CIA memo on United States as 'exporter of terrorism' published by Wikileaks
A classified CIA memo discussing the United States as a possible "exporter of terrorism" because of al-Qaeda recruitment in America has been posted on website, Wikileaks.
The three-page document addressed the hypothetical question of the impact on the United States if Americans were found to be operating abroad to carry out acts of terrorism.
The CIA memo, produced by the agency's Red Cell 'think tank' set up after the September 11 attacks, does not appear to expose any state secrets and was dismissed by one government official as hardly a "blockbuster."
It is the latest classified memo to be published by the whistle-blowing website, which last month released more than 70,000 secret military documents on the allied war in Afghanistan, prompting an FBI investigation.
It has threatened to release some 15,000 more, despite criticism that the leaks endangered the lives of sources and exposed sensitive intelligence gathering methods to enemy fighters.
The latest memo said the United States could lose leverage over allies to co-operate on terrorism, particularly on "extra-judicial activities".
"Primarily we have been concerned about al Qaeda infiltrating operatives into the United States to conduct terrorist attacks, but AQ may be increasingly looking for Americans to operate overseas," the document proposes.
"Undoubtedly al Qaeda and other terrorist groups recognise that Americans can be great assets in terrorist operations overseas."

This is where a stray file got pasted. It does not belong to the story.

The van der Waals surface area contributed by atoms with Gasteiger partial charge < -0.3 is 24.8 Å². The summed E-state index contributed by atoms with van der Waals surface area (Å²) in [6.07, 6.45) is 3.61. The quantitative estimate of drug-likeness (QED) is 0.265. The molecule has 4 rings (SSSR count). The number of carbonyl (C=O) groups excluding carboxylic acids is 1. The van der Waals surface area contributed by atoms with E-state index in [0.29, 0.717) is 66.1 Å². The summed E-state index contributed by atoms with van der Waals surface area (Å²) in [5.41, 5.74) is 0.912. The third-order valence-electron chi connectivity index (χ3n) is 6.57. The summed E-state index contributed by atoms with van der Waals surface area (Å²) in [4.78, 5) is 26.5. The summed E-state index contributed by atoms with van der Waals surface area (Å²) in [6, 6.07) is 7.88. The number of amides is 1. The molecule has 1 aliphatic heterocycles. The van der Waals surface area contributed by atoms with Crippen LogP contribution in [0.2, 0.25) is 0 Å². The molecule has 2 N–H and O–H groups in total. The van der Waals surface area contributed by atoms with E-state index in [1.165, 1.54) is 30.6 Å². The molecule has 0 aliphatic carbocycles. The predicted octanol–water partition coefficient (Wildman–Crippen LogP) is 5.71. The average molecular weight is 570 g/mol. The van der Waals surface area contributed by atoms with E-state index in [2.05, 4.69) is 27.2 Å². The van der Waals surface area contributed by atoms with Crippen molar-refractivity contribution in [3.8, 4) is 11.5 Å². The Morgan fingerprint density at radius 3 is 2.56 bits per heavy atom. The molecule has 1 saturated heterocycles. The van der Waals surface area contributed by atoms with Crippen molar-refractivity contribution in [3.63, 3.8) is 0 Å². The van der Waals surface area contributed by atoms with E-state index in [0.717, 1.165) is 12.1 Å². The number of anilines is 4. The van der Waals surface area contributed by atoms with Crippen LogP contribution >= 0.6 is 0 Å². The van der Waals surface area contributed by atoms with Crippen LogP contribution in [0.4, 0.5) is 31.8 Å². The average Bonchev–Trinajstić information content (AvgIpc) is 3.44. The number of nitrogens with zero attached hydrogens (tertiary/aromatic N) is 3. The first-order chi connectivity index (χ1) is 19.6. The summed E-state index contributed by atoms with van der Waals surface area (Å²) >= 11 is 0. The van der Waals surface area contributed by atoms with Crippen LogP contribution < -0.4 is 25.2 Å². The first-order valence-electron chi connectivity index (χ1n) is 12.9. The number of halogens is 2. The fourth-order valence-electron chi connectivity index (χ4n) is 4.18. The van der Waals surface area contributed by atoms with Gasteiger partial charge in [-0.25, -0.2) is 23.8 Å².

It said US citizens are valuable to terrorist organisations because they are harder to detect. They don't fit the typical Arab-Muslim profile and can easily communicate with leaders through their "unfettered" access to the internet and other methods, the report said.
The report cited cases of Americans involved in alleged plots in Pakistan, India and elsewhere and said "contrary to common belief, the American export of terrorism or terrorists is not a recent phenomenon."
The CIA played down the paper's significance, noting Red Cell teams of analysts were tasked with taking up hypothetical scenarios and presenting alternate views, divergent from mainstream thinking.
"These sorts of analytic products – clearly identified as coming from the Agency's 'Red Cell' – are designed simply to provoke thought and present different points of view," said spokesman George Little.
It said the United States had a certain amount of leverage with allies on extradition requests following the Sept. 11, 2001, attacks, but warned that could change.
"If the US were seen as an 'exporter of terrorism,' foreign governments could request a reciprocal arrangement that would impact US sovereignty," it said.
It said foreign governments could request information on U.S. citizens or request their "rendition," or the secret, extra-judicial transfer of a terrorism suspect abroad.
"U.S. refusal to co-operate with foreign government requests for extradition might lead some governments to consider secretly extracting U.S. citizens," the report said.
It also warned of potential obstruction of U.S. efforts and cited an Italian case against CIA agents, who were convicted last year of kidnapping a terrorism suspect in Milan and flying him to Egypt, where he says he was tortured during questioning.
"The proliferation of such cases would not only challenge US bilateral relations with other countries but also damage global counterterrorism efforts," it said.